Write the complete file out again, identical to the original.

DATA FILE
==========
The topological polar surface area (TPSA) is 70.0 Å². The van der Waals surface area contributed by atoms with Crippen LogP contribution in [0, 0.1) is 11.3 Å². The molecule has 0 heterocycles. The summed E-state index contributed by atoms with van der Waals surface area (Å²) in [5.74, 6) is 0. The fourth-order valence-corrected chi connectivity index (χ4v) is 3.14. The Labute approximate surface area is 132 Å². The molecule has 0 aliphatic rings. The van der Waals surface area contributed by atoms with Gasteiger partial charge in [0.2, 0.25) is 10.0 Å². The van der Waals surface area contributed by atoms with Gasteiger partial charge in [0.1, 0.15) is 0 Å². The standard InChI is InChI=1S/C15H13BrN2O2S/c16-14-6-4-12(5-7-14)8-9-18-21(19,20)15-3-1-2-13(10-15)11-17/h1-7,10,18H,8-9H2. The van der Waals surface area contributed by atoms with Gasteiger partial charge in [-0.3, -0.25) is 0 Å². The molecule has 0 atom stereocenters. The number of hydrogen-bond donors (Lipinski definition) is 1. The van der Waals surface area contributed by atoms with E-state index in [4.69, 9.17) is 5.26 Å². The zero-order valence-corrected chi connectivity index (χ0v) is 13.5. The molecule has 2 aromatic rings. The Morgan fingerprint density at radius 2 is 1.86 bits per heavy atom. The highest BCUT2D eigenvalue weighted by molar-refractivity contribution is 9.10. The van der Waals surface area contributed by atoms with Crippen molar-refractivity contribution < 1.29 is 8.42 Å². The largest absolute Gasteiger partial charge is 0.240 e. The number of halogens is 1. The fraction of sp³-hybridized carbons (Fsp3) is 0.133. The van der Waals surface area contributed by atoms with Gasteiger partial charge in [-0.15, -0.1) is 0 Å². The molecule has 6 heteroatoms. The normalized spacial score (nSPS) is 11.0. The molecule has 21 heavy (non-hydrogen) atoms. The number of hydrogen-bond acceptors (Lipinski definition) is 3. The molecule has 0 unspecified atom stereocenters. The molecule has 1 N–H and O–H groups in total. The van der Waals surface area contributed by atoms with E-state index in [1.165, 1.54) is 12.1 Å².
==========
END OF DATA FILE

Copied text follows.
The topological polar surface area (TPSA) is 70.0 Å². The van der Waals surface area contributed by atoms with Crippen LogP contribution in [0, 0.1) is 11.3 Å². The molecule has 0 heterocycles. The summed E-state index contributed by atoms with van der Waals surface area (Å²) in [5.74, 6) is 0. The fourth-order valence-corrected chi connectivity index (χ4v) is 3.14. The Labute approximate surface area is 132 Å². The molecule has 0 aliphatic rings. The van der Waals surface area contributed by atoms with Gasteiger partial charge in [0.2, 0.25) is 10.0 Å². The van der Waals surface area contributed by atoms with Gasteiger partial charge in [0.1, 0.15) is 0 Å². The standard InChI is InChI=1S/C15H13BrN2O2S/c16-14-6-4-12(5-7-14)8-9-18-21(19,20)15-3-1-2-13(10-15)11-17/h1-7,10,18H,8-9H2. The van der Waals surface area contributed by atoms with Gasteiger partial charge in [-0.3, -0.25) is 0 Å². The molecule has 0 atom stereocenters. The number of hydrogen-bond donors (Lipinski definition) is 1. The van der Waals surface area contributed by atoms with E-state index in [4.69, 9.17) is 5.26 Å². The zero-order valence-corrected chi connectivity index (χ0v) is 13.5. The molecule has 2 aromatic rings. The Morgan fingerprint density at radius 2 is 1.86 bits per heavy atom. The highest BCUT2D eigenvalue weighted by molar-refractivity contribution is 9.10. The van der Waals surface area contributed by atoms with Crippen molar-refractivity contribution < 1.29 is 8.42 Å². The largest absolute Gasteiger partial charge is 0.240 e. The number of halogens is 1. The fraction of sp³-hybridized carbons (Fsp3) is 0.133. The van der Waals surface area contributed by atoms with Gasteiger partial charge in [-0.15, -0.1) is 0 Å². The molecule has 6 heteroatoms. The normalized spacial score (nSPS) is 11.0. The molecule has 21 heavy (non-hydrogen) atoms. The number of hydrogen-bond acceptors (Lipinski definition) is 3. The molecule has 0 unspecified atom stereocenters. The molecule has 1 N–H and O–H groups in total. The van der Waals surface area contributed by atoms with E-state index in [1.165, 1.54) is 12.1 Å².